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Hello. I’d like an interceptor to bail to a different handler with a 4xx response if a certain spec is not met. I can obviously do this with a simple s/valid? check inside the interceptor. However, is there any other way to do this in reitit?


lots of people have compared bidi and reitit, but I'm curious if anyone's combined them. We have most of our HTTP server routes in bidi, and instead of doing the work in one go to replace bidi with reitit, it'd be really nice to be able to specify a whole bunch of new routes using reitit. Anyone tried anything like this, or am I bonkers?


Both create ring handler functions, taking ring request map and returning response map. You can combine them by calling (or (bidi req) (reitit req)) or such. BUT some middlewares are side-effecting, like reading the request body input-stream, so you need to take some care to avoid these side-effects if the first handler doesn't return response. When/if bidi reads the request body stream, reitit (muuntaja) can't read it. If you put reitit first it might work because reitit IIRC only runs the middlewares if we find handler for given request.


Or you could mount reitit handler inside bidi routes, or the other way.


Is there a router other than linear-router that I can use (in CLJS) to handle conflicting paths? I have a rather small number of routes so lookup performance shouldn't be a concern, and linear-router is quite costly in terms of emitted JS size and initialization time (seemingly because it uses reitit.trie).


Not right now, I think we had a issue or PR testing minimal router to optimize the artifact size.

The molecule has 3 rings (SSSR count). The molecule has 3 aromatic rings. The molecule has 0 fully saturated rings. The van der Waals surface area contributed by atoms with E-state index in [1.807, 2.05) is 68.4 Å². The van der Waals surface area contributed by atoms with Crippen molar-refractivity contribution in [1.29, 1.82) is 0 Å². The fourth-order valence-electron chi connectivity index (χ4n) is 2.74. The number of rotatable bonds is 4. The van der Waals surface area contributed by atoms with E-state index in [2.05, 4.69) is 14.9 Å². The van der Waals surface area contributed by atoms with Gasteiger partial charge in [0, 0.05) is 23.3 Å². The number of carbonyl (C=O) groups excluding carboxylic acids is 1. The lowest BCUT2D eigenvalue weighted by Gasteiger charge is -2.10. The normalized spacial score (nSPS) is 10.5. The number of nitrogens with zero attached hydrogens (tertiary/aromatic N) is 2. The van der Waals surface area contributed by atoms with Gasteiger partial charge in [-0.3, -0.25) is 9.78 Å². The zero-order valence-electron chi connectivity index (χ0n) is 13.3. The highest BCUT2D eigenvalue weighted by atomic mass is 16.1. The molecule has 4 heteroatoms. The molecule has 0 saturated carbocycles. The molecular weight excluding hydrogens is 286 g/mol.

If you also use reitit.coercion.malli (or the others), it also includes bunch of unnecessary swagger stuff on Cljs side:


Alright. I do use schemas but I've stripped that out of the route definitions in the frontend.


I'm thinking perhaps I could write my own router?


Are there any built-in utility functions that I can use to 'brute-force' matches?


I'd be happy to just go down the list of routes one by one and use the first match


I think you can take linear-router and remove references to trie-router


Or hm, does the linear-router always use trie...


I can't find any issue about this now, but we have talked about this


I'll just steal that code 🙂 thanks


BTW, if you're looking at improving JS performance, I noticed that I could cut router startup time in half by moving the calls to impl/resolve-routes, impl/compile-routes, impl/conflicting-paths and impl/path-conflicting-routes out into a separate function and calling it in a macro (i.e. at compile time)


Starting the router is reasonably fast out of the box (~100ms on my computer), but for e.g. mobile users speeding it up can make a noticeable difference


Macro compilation time only works if the route tree is completely static value. But it could be useful to provide macro for those cases.


Using simple router instead of building a trie could also make the startup faster


You wouldn't need to provide a macro for it; if you just refactored the code so that users could call the 'precomputable' parts first and then build a router from those, then it'd be easy for users to write their own macro to handle it


Hmm yeah separating static and dynamic parts could be nice way to solve that.


I still don't know. Many parts, like conflicting-paths check etc. would need to be done again when combining those parts. It would get quite complex quickly.